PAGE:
The “creativity and strong legacy focus” of both Los Angeles and Paris has been praised by the International Olympic Committee (IOC) Evaluation Commission for the 2024 Olympic and Paralympic Games after they completed an initial two-day review.
Formal inspections of the two cities are due to take place in May.
“The Commission’s work is just beginning, but it is already clear that both candidates have embraced the spirit of Olympic Agenda 2020,” Patrick Baumann, the Swiss IOC member who replaced Frankie Fredericks as chair of the Evaluation Commission earlier this month, said.
“Both proposals incorporate well-known locations in these two great cities, and would deliver an excellent experience for athletes, spectators and other Games participants.
“We are looking forward to taking a closer look at these two strong candidates during our site visits, to see in more detail how these well-developed plans would come to life at Games time and leave sustainable legacies.”
Paris today unveiled a “detailed legacy vision” designed to take effect regardless of whether the bid is successful.
They claim to have three broad aims: ensuring a “better, more inclusive society through sport,” “infrastructure regeneration” and a “Games for the environment.”
“From the beginning of our bid, our ambition has been to offer a project that will leave a sustainable legacy for the 2024 generations, in France and worldwide,” said Paris 2024 co-chairman Tony Estanguet.
“We want our Games to be first and foremost a legacy for the future.
“Organizing the Olympic and Paralympic Games would enable us to use sport as a vehicle for social change, by developing sports facilities nationwide and by embedding Olympic values in the next generation of athletes.”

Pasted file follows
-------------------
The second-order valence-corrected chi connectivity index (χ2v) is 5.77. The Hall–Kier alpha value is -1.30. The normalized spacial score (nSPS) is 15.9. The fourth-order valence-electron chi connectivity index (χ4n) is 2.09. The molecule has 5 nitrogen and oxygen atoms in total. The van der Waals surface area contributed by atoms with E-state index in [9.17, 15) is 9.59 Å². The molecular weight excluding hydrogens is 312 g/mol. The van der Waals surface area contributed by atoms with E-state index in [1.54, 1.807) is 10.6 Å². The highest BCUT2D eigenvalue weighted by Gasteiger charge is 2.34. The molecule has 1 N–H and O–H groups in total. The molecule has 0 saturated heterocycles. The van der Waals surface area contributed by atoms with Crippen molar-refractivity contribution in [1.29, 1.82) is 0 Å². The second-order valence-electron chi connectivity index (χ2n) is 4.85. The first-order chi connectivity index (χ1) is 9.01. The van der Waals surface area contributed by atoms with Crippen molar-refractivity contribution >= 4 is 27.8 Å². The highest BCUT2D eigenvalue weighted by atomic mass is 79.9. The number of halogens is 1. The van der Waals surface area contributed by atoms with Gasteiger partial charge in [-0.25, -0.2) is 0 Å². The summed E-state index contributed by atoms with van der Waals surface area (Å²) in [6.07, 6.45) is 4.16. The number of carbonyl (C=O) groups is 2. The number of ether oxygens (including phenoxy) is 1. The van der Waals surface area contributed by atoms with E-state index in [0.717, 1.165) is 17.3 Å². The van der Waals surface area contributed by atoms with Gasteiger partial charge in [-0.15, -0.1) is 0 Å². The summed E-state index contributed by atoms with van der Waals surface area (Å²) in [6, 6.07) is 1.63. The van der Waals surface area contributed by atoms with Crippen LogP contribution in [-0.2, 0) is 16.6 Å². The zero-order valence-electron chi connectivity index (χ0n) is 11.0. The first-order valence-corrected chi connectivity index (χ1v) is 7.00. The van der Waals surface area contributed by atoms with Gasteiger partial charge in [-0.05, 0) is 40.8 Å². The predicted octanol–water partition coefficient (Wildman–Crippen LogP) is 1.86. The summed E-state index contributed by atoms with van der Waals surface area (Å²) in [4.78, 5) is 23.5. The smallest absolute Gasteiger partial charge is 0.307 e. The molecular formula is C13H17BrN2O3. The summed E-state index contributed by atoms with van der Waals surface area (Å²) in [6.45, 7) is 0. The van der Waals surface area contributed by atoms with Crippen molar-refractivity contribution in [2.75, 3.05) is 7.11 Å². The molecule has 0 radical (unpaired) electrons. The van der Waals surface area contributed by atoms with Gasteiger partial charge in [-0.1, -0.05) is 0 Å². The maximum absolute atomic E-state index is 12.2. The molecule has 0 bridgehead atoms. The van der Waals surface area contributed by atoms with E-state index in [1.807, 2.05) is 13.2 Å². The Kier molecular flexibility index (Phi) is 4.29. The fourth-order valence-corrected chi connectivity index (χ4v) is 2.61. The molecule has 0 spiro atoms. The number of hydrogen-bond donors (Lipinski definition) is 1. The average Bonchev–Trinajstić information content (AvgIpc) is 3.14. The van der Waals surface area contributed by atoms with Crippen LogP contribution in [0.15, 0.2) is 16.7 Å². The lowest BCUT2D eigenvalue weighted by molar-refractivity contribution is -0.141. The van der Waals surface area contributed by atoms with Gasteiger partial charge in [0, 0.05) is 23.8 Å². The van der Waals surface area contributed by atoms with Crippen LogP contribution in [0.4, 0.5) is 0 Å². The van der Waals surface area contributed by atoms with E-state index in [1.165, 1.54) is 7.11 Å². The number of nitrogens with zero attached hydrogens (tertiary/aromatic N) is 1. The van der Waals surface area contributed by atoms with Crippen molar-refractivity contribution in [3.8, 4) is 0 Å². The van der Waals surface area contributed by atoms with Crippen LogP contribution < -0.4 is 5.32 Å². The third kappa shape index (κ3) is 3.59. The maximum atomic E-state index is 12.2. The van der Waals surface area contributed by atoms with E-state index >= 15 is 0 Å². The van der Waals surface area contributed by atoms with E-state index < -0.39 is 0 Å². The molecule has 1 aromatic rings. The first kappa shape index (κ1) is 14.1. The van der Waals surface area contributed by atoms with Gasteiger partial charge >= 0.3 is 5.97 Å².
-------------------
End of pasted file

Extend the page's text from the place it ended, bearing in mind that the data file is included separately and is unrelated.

Los Angeles 2024’s legacy is focusing more on intangible factors such as the “financial responsibility” of a bid with no new venues.
They claim their bid offers the “lowest-risk and truly sustainable solution for the future of the Olympic Movement in 2024 and beyond.”
“The world is changing, and so are the needs of the Olympic and Paralympic Movements,” said Los Angeles 2024 chairman Casey Wasserman.
“This calls for new thinking, and that is precisely what the diverse group of 117 leaders and innovators on LA 2024’s Board of Directors brings to LA’s bid for the 2024 Olympic and Paralympic Games.
“LA 2024’s low-risk proposal has earned 88 per cent public support for the Games and does not require building any new permanent venues.
“That means that instead of focusing on complex and costly construction projects, we can dedicate this group’s incredible energy and creativity to connecting the Games to the future.”
More members of Los Angeles’ Board of Directors were also unveiled today.
Latest names include New Zealand’s windsurfer turned former IOC Athletes’ Commission member Barbara Kendall and 21st Century Fox chief executive, James Murdoch.
Others include Spanish-born Plácido Domingo, the opera singer who is conductor and general director of LA Opera, and Walt Disney Company chairman and chief executive, Bob Iger.
The IOC Evaluation Commission are due to visit the Californian city from May 10 to 12 before they travel to the French capital for an inspection between May 14 and 16.
They will then report to the whole IOC membership at a Candidate City briefing, scheduled to take place in Lausanne on July 11 and 12.
A choice is then expected to be made between the two at the IOC Session in Lima on September 13.
It is ultimately possible, however, that both cities will be awarded a Games.
An IOC Working Group chaired by the body’s four vice-presidents is currently considering the possibility of awarding both the 2024 and 2028 editions in the Peruvian capital.
Both Los Angeles and Paris, though, are publicly insisting that they are only interested in the earlier edition.
The cities are the only candidates for 2024 in what was originally a five-horse race before the withdrawal of Hamburg, Rome and Budapest.
Fredericks was replaced by Baumann after the Namibian was accused of accepting suspicious payment allegations before Rio de Janeiro were awarded the 2016 Olympic and Paralympic Games.
He denies any wrongdoing but has stepped aside from sporting responsibilities as an investigation progresses.
By Nick Butler
Republished with permission from insidethegames.biz.